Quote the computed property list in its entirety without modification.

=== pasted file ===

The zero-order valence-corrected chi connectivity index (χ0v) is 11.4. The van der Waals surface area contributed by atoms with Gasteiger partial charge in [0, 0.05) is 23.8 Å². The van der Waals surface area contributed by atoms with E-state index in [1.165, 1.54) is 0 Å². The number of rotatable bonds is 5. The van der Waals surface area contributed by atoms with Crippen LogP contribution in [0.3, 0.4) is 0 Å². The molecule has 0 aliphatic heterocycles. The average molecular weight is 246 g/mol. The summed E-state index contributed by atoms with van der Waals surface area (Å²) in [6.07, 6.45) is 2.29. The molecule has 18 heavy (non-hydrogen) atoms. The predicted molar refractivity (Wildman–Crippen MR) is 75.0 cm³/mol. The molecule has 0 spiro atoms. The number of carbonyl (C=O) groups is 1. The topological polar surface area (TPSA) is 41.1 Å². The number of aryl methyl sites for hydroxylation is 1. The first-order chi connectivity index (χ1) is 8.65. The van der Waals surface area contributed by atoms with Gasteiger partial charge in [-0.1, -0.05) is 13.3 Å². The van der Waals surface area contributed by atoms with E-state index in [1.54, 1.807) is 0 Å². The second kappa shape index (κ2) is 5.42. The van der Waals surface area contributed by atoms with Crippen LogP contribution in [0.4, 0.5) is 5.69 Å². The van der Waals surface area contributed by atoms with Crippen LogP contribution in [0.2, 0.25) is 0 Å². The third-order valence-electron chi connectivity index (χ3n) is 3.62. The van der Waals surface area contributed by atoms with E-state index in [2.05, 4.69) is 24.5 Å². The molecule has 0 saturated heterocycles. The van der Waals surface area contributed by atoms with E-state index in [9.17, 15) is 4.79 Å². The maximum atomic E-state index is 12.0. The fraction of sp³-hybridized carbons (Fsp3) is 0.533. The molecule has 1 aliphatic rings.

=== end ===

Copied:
The zero-order valence-corrected chi connectivity index (χ0v) is 11.4. The van der Waals surface area contributed by atoms with Gasteiger partial charge in [0, 0.05) is 23.8 Å². The van der Waals surface area contributed by atoms with E-state index in [1.165, 1.54) is 0 Å². The number of rotatable bonds is 5. The van der Waals surface area contributed by atoms with Crippen LogP contribution in [0.3, 0.4) is 0 Å². The molecule has 0 aliphatic heterocycles. The average molecular weight is 246 g/mol. The summed E-state index contributed by atoms with van der Waals surface area (Å²) in [6.07, 6.45) is 2.29. The molecule has 18 heavy (non-hydrogen) atoms. The predicted molar refractivity (Wildman–Crippen MR) is 75.0 cm³/mol. The molecule has 0 spiro atoms. The number of carbonyl (C=O) groups is 1. The topological polar surface area (TPSA) is 41.1 Å². The number of aryl methyl sites for hydroxylation is 1. The first-order chi connectivity index (χ1) is 8.65. The van der Waals surface area contributed by atoms with Gasteiger partial charge in [-0.1, -0.05) is 13.3 Å². The van der Waals surface area contributed by atoms with E-state index in [1.54, 1.807) is 0 Å². The second kappa shape index (κ2) is 5.42. The van der Waals surface area contributed by atoms with Crippen LogP contribution in [0.4, 0.5) is 5.69 Å². The van der Waals surface area contributed by atoms with Crippen LogP contribution in [0.2, 0.25) is 0 Å². The third-order valence-electron chi connectivity index (χ3n) is 3.62. The van der Waals surface area contributed by atoms with E-state index in [2.05, 4.69) is 24.5 Å². The molecule has 0 saturated heterocycles. The van der Waals surface area contributed by atoms with E-state index in [9.17, 15) is 4.79 Å². The maximum atomic E-state index is 12.0. The fraction of sp³-hybridized carbons (Fsp3) is 0.533. The molecule has 1 aliphatic rings.